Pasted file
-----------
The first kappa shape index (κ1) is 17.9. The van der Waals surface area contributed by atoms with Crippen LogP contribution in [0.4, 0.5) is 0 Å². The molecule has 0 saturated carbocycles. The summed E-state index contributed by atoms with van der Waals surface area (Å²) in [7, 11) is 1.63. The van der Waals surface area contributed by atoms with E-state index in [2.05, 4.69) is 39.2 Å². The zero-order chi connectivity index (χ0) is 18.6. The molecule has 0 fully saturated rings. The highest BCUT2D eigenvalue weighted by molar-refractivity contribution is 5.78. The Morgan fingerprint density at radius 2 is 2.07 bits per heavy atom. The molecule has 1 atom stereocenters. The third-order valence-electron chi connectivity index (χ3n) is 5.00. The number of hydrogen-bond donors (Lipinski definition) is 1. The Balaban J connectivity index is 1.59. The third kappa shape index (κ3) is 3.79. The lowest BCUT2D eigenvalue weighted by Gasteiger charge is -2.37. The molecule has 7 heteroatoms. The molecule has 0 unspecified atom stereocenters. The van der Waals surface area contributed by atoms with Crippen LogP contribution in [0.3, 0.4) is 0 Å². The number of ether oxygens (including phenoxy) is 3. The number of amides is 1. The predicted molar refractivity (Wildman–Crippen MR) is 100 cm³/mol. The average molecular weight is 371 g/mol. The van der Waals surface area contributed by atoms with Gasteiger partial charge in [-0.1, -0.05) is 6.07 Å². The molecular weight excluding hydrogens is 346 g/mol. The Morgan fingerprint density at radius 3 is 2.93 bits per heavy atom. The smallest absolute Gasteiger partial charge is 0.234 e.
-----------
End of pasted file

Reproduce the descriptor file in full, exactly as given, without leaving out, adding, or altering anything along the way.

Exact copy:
The first kappa shape index (κ1) is 17.9. The van der Waals surface area contributed by atoms with Crippen LogP contribution in [0.4, 0.5) is 0 Å². The molecule has 0 saturated carbocycles. The summed E-state index contributed by atoms with van der Waals surface area (Å²) in [7, 11) is 1.63. The van der Waals surface area contributed by atoms with E-state index in [2.05, 4.69) is 39.2 Å². The zero-order chi connectivity index (χ0) is 18.6. The molecule has 0 fully saturated rings. The highest BCUT2D eigenvalue weighted by molar-refractivity contribution is 5.78. The Morgan fingerprint density at radius 2 is 2.07 bits per heavy atom. The molecule has 1 atom stereocenters. The third-order valence-electron chi connectivity index (χ3n) is 5.00. The number of hydrogen-bond donors (Lipinski definition) is 1. The Balaban J connectivity index is 1.59. The third kappa shape index (κ3) is 3.79. The lowest BCUT2D eigenvalue weighted by Gasteiger charge is -2.37. The molecule has 7 heteroatoms. The molecule has 0 unspecified atom stereocenters. The van der Waals surface area contributed by atoms with Crippen LogP contribution in [0.3, 0.4) is 0 Å². The number of ether oxygens (including phenoxy) is 3. The number of amides is 1. The predicted molar refractivity (Wildman–Crippen MR) is 100 cm³/mol. The average molecular weight is 371 g/mol. The van der Waals surface area contributed by atoms with Gasteiger partial charge in [-0.1, -0.05) is 6.07 Å². The molecular weight excluding hydrogens is 346 g/mol. The Morgan fingerprint density at radius 3 is 2.93 bits per heavy atom. The smallest absolute Gasteiger partial charge is 0.234 e.